Both the TOA 130 and TOA150 you have will have no detectable spherochromatism in the star test


Edited by peleuba, 18 November 2020 - 03:34 PM.

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#24 ismosi

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Posted 18 November 2020 - 08:15 PM

At the time my TMB 152/1200 was on order, I had a chance to go with the newer design or stick with the CNC.

 

For the Mars opposition I 'unrigged' my setup from its imaging configuration. I knew Mars was Thomas's favorite so it seemed fitting. But more than that, no scope (including my 18-inch Dob) gave me better views. I even put a Paragon in the star diagonal for this picture smile.gif

 

I am very fortunate to own this ...

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Edited by ismosi, 18 November 2020 - 08:15 PM.

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#25 payner

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Posted 18 November 2020 - 08:30 PM

Randy - I think you meant to say that its Spherochromatism (SC) - spherical aberration as a function of wavelength - that is the most damaging and "greatest aberration" and not Chromatic Aberration (CA).   If so, I agree.  If I misunderstood what you meant, let me know but your original thought I quoted above did not make sense to me.  Though, admittedly, the problem may be on my end.  lol.gif     

 

TMB was a talented if not frustrated optical designer.  He had the computer skills and quick mind to master optical design software and the patience to sit behind a keyboard and design optics.  He lacked the manufacturing capability and the needed relationships with the glass companies to bring those designs to fruition.  The partnership with APM (Markus Ludes) changed that.  It's too bad that Markus and Thomas could not work well together over the long term.  Self interest got the better of both of them in this business deal.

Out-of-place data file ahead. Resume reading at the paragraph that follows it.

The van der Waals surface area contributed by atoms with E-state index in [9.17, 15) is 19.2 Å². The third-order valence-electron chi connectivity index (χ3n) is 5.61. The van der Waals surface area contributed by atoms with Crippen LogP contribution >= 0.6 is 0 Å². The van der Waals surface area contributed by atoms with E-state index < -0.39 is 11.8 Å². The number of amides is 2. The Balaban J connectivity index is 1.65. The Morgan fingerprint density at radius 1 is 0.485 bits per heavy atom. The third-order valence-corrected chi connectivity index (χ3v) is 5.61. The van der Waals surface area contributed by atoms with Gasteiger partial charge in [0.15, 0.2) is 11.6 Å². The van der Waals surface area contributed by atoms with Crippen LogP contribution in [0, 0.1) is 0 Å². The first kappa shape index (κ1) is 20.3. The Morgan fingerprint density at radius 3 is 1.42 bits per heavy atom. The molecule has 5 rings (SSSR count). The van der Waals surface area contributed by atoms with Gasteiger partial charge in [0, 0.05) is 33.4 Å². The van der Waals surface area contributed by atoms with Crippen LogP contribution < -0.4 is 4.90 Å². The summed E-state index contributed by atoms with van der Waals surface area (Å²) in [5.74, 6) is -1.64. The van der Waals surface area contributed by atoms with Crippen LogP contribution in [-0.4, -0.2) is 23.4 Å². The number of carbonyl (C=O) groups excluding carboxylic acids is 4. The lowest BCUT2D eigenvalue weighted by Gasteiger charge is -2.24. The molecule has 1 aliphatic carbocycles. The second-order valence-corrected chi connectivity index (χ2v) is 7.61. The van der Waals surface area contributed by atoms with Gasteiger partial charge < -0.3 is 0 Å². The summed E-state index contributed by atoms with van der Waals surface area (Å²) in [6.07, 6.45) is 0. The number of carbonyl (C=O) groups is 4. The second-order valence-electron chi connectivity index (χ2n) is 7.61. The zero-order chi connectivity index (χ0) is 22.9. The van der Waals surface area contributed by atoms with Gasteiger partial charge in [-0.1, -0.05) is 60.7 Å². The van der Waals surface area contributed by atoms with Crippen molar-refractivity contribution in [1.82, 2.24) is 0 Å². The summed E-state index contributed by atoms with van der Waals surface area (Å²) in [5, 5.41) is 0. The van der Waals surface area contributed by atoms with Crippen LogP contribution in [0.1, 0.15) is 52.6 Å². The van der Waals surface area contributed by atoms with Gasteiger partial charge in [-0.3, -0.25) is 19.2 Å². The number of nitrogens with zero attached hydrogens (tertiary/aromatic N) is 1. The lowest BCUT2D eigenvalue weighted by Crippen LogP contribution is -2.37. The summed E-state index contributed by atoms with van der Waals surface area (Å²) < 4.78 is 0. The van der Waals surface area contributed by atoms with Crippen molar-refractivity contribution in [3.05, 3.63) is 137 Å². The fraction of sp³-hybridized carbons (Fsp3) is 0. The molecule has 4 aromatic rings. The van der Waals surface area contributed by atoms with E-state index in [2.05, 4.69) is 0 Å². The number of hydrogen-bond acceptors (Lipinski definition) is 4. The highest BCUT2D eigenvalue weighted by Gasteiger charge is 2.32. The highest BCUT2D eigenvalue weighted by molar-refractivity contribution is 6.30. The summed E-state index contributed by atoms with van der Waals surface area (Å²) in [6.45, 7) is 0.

Both the TOA 130 and TOA150 you have will have no detectable spherochromatism in the star test

Thanks for catching that, Paul. I did mean to end with CA rather than and SC! Ha, what I get for looking in on CN when I should have had my nose still on the spreadsheet for work (hey, discretionary eye break).

Relative to image fidelity, SC is the most important aberration to be controlled for a very high performing, corrected refractor (and seems to be lost in most all discussions I see regarding critical aberration control).

Yes, the very wide, air spaced gaps of the TOA design has all but eliminated SA on a measurable scale (as I've read) and certainly below visual threshold. Another telescope series that seems to be penalized by the majority because of their weight (as often are the original TMB designs before APM changed OTA construction). There are both necessary (in the case of the TOAs) and other reasons an overbuilt OTA is a positive quality.

Best,